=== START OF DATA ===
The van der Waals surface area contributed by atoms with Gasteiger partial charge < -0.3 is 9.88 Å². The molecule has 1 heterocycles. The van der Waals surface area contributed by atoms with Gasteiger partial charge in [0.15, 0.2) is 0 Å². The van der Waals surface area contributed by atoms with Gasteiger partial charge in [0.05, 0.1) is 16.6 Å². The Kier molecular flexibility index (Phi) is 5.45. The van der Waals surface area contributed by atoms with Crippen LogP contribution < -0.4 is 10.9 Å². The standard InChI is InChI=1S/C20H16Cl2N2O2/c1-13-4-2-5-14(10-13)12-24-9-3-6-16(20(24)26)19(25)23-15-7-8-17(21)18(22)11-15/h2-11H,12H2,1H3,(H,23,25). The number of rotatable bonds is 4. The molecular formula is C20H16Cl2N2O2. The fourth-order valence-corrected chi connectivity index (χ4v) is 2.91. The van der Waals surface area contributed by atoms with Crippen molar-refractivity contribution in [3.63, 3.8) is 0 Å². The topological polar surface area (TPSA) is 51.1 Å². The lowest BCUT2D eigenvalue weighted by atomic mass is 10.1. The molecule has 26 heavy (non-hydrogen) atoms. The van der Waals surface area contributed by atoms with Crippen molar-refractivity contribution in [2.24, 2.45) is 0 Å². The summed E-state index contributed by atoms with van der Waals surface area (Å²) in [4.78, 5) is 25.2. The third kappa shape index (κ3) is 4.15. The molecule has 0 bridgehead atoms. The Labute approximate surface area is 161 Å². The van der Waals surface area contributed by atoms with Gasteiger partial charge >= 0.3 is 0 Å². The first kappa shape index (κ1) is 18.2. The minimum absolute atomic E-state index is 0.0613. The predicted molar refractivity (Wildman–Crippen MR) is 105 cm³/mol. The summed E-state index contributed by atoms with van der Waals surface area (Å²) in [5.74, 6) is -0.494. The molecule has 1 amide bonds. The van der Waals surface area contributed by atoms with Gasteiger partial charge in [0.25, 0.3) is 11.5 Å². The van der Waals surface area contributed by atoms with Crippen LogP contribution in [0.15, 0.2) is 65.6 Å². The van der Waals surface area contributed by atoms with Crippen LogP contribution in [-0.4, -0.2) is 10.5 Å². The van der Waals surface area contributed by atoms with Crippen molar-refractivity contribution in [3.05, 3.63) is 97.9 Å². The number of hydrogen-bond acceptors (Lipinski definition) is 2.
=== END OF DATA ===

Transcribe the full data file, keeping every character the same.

The van der Waals surface area contributed by atoms with Gasteiger partial charge < -0.3 is 9.88 Å². The molecule has 1 heterocycles. The van der Waals surface area contributed by atoms with Gasteiger partial charge in [0.15, 0.2) is 0 Å². The van der Waals surface area contributed by atoms with Gasteiger partial charge in [0.05, 0.1) is 16.6 Å². The Kier molecular flexibility index (Phi) is 5.45. The van der Waals surface area contributed by atoms with Crippen LogP contribution < -0.4 is 10.9 Å². The standard InChI is InChI=1S/C20H16Cl2N2O2/c1-13-4-2-5-14(10-13)12-24-9-3-6-16(20(24)26)19(25)23-15-7-8-17(21)18(22)11-15/h2-11H,12H2,1H3,(H,23,25). The number of rotatable bonds is 4. The molecular formula is C20H16Cl2N2O2. The fourth-order valence-corrected chi connectivity index (χ4v) is 2.91. The van der Waals surface area contributed by atoms with Crippen molar-refractivity contribution in [3.63, 3.8) is 0 Å². The topological polar surface area (TPSA) is 51.1 Å². The lowest BCUT2D eigenvalue weighted by atomic mass is 10.1. The molecule has 26 heavy (non-hydrogen) atoms. The van der Waals surface area contributed by atoms with Crippen molar-refractivity contribution in [2.24, 2.45) is 0 Å². The summed E-state index contributed by atoms with van der Waals surface area (Å²) in [4.78, 5) is 25.2. The third kappa shape index (κ3) is 4.15. The molecule has 0 bridgehead atoms. The Labute approximate surface area is 161 Å². The van der Waals surface area contributed by atoms with Gasteiger partial charge >= 0.3 is 0 Å². The first kappa shape index (κ1) is 18.2. The minimum absolute atomic E-state index is 0.0613. The predicted molar refractivity (Wildman–Crippen MR) is 105 cm³/mol. The summed E-state index contributed by atoms with van der Waals surface area (Å²) in [5.74, 6) is -0.494. The molecule has 1 amide bonds. The van der Waals surface area contributed by atoms with Gasteiger partial charge in [0.25, 0.3) is 11.5 Å². The van der Waals surface area contributed by atoms with Crippen LogP contribution in [0.15, 0.2) is 65.6 Å². The van der Waals surface area contributed by atoms with Crippen LogP contribution in [-0.4, -0.2) is 10.5 Å². The van der Waals surface area contributed by atoms with Crippen molar-refractivity contribution in [3.05, 3.63) is 97.9 Å². The number of hydrogen-bond acceptors (Lipinski definition) is 2.